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Selectmen Line Up for Minuteman… August 5, 2015

MinutemanSchool042215

By Ann Needle
In an off-schedule meeting last Thursday, the Stow Board of Selectmen unofficially agreed to let the current plans go forward for building a new Minuteman High School.

The Selectmen were responding to a letter dated July 27 from the MA School Building Authority to all 16 Minuteman district towns. The MSBA alerted the towns that it had received a list of concerns drawn up by Arlington, Belmont, and Sudbury about the $144.9 million project for the Lexington vocational school.

The Stow BoS said they felt compelled to look at formulating any support, or asking its own questions, given that the town of Sudbury called its own meeting for this past Monday night to apparently draw up a formal statement of concerns for the project. Sudbury had requested each Minuteman town send at least one member to the meeting, which Selectmen Chair Don Hawkes planned to attend.

Possibly prompting Sudbury’s actions, the MSBA has scheduled approval of   what to bring to the schematic design phase for tomorrow, August 6. The MSBA has pledged to reimburse 40% of the project. After schematic design, the Minuteman timetable has the project coming to town meetings for votes in spring 2016, with construction starting in 2018. All 16 towns must approve the project. The MSBA deadline for this approval is June 30, 2016.

If any member town’s TM does not approve this spending, then Minuteman could call a district-wide election to decide the question. Sudbury stated that, among others, it objected to this election.

However,  Stow’s representative to the Minuteman School Committee, Alice DeLuca, explained that the SC has not even voted on holding this type of election, which remains only in the discussion stage. “So, there are some flaws in Sudbury’s reasoning,” she remarked. Also, the Minuteman district would pay for any election, if it came to that, DeLuca added.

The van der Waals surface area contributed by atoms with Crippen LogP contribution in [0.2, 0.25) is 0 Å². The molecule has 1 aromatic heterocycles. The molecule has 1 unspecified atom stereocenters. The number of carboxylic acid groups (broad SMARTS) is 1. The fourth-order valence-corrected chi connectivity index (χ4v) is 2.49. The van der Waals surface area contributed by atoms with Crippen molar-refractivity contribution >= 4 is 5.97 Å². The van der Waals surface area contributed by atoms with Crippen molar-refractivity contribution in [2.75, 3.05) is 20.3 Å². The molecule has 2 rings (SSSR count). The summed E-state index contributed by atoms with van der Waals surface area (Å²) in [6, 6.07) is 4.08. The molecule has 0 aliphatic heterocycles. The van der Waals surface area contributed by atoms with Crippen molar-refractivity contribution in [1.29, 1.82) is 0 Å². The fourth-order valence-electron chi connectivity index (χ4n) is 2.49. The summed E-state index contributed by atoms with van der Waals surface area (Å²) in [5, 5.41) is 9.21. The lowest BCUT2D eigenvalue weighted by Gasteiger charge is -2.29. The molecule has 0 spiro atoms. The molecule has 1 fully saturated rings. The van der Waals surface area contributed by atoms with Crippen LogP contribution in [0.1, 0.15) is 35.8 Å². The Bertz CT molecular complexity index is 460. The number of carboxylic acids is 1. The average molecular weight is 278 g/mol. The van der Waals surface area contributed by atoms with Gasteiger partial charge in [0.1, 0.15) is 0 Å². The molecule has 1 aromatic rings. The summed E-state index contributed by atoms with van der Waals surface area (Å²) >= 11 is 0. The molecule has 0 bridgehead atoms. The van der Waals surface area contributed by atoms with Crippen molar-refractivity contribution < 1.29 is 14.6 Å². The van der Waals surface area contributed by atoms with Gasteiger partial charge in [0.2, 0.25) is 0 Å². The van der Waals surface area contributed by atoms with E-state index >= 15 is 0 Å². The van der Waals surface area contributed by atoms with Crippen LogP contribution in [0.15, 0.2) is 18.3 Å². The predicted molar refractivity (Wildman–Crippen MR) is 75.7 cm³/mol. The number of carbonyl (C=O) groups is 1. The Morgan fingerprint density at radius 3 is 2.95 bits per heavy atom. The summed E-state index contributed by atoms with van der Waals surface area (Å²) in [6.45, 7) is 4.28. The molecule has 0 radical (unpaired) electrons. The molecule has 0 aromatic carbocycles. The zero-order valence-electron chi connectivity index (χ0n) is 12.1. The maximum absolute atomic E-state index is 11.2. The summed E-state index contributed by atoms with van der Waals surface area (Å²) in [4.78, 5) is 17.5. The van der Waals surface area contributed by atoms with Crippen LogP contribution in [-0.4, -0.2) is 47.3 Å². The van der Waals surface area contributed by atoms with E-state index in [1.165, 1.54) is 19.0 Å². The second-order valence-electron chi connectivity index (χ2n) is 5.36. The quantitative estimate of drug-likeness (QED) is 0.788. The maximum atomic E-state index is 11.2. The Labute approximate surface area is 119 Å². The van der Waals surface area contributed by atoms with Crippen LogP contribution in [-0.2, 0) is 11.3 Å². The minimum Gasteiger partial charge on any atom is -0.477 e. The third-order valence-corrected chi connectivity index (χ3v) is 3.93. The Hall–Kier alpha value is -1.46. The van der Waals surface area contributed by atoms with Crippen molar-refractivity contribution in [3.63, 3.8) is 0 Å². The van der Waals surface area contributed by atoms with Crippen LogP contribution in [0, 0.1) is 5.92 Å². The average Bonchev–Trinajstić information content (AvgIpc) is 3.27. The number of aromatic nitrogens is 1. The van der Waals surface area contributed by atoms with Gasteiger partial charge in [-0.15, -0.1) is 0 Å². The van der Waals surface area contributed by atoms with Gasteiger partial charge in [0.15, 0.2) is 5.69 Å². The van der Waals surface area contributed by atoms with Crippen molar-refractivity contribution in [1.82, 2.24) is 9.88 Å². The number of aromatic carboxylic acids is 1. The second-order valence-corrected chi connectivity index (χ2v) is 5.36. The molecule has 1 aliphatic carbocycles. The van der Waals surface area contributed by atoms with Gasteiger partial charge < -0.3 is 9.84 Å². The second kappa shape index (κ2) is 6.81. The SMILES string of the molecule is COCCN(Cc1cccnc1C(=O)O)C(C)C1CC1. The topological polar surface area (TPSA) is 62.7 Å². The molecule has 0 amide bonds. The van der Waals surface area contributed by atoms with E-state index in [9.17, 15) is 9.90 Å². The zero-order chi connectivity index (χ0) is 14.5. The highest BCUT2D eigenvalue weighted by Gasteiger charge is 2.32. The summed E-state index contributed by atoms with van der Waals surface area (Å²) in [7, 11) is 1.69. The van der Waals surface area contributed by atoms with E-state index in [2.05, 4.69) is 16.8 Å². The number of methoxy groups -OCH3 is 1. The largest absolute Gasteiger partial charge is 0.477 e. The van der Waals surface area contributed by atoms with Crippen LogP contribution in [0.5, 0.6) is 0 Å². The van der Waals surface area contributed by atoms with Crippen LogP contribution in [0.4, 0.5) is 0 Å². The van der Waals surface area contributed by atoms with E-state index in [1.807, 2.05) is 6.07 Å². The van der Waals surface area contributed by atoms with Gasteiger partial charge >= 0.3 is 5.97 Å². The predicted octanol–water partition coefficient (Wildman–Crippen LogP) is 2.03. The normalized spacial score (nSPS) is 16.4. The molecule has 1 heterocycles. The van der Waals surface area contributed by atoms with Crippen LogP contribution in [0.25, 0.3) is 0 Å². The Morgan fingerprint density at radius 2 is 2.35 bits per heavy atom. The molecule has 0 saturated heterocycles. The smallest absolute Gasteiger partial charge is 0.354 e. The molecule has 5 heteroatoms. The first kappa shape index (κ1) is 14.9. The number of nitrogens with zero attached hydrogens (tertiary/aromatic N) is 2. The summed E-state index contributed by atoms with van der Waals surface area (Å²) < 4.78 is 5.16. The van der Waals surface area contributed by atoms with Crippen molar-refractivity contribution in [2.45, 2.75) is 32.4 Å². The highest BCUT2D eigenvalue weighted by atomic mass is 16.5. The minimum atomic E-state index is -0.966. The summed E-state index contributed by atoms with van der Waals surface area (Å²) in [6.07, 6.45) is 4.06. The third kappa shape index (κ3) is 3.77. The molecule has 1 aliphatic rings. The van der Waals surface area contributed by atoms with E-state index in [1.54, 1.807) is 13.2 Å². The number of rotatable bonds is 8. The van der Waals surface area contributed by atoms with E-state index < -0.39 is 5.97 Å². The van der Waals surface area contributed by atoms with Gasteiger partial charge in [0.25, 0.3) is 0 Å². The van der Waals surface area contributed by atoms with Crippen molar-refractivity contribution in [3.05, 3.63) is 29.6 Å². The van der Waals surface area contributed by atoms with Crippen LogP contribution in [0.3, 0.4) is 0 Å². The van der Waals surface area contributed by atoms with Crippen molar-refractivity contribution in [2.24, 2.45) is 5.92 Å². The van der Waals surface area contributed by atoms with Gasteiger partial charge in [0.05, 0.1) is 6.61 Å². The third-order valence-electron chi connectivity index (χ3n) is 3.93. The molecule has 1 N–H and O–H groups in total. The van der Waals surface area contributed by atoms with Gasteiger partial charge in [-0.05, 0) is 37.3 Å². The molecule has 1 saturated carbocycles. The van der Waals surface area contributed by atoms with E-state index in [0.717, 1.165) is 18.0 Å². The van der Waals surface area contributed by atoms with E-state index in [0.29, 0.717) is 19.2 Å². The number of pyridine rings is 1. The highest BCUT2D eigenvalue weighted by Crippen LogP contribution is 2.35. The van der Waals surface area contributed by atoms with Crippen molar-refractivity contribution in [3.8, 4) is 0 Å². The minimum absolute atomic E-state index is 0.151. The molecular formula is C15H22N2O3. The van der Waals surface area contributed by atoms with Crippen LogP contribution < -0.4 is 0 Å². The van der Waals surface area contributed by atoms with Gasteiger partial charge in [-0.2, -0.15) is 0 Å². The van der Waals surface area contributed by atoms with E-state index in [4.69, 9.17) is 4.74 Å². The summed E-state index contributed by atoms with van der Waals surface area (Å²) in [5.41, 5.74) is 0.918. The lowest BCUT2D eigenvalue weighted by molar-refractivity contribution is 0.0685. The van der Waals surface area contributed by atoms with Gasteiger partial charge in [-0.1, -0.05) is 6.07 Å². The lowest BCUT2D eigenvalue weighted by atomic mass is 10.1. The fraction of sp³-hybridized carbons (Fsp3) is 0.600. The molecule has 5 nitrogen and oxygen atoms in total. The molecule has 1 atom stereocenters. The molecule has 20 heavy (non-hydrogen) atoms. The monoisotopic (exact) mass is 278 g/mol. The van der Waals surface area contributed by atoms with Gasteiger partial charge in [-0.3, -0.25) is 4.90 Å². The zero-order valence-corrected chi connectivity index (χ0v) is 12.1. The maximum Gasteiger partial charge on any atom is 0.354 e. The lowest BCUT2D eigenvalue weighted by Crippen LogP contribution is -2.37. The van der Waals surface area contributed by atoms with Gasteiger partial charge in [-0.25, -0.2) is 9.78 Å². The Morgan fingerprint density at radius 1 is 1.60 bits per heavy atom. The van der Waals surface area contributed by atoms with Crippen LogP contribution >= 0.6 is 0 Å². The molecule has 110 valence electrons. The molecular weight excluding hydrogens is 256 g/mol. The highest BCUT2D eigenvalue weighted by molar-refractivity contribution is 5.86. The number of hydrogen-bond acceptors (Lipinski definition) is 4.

Selectman Jim Salvie commented that, looking at the list of concerns from Belmont, it seemed that town was wary that Minuteman never sought member approval for its target enrollment of 628 for a new school, about 100 students less than its current enrollment. While some supporters wanted a smaller school in the 400-500 range, DeLuca pointed out that the MSBA has stated it will not support a design for under 600 students. (She also noted that shrinking target pupil enrollment to this level would only save about $1 million). DeLuca stressed that, given the curriculum plans for the new school and MSBA’s experience, she is confident in the 628 target.

“The MSBA is voting on this next week, and Sudbury is demanding two days ago that we draw a line in the sand,” DeLuca asserted.

The BoS Response
Some of the three towns’ letters hinted at “trying to appeal directly to the MSBA, saying we don’t like the size and we don’t like the process,” Salvie commented. Selectman Tom Ryan agreed, calling the letters “nebulous” regarding exactly what they do not like.

Speaking of the Monday meeting in Sudbury, Selectman Charlie Kern said, “I cant imagine any result of that meeting other than giving the MSBA another reason to say no.” If the project eventually dies, Kern asserted Minuteman’s towns would be dealing with piecemeal repairs, “With fights at town meetings over them over the next 10 years. The project is the best bargain you’re going to get.”

On the other hand, Kern said, “I don’t know how you’re going to get this through 16 town meetings.” He also expressed concern over the number of Minuteman towns that have threatened to leave the district whenever possible.

The BoS agreed to put forth a position at its regularly-scheduled meeting last night, supporting the current MSBA process for the school. It also planned to alert other Minuteman towns that it prefers to have an opportunity to discuss or consider the process at the tentatively-planned fall TM in November, especially if a district-wide election is needed.

“I personally see the value in letting the process play out,” Don Hawkes remarked. Referring to the overcrowding at surrounding voke ed schools — and the legal obligation for the town to offer students vocational education — he added, “If these kids can’t go here, where do they go?”

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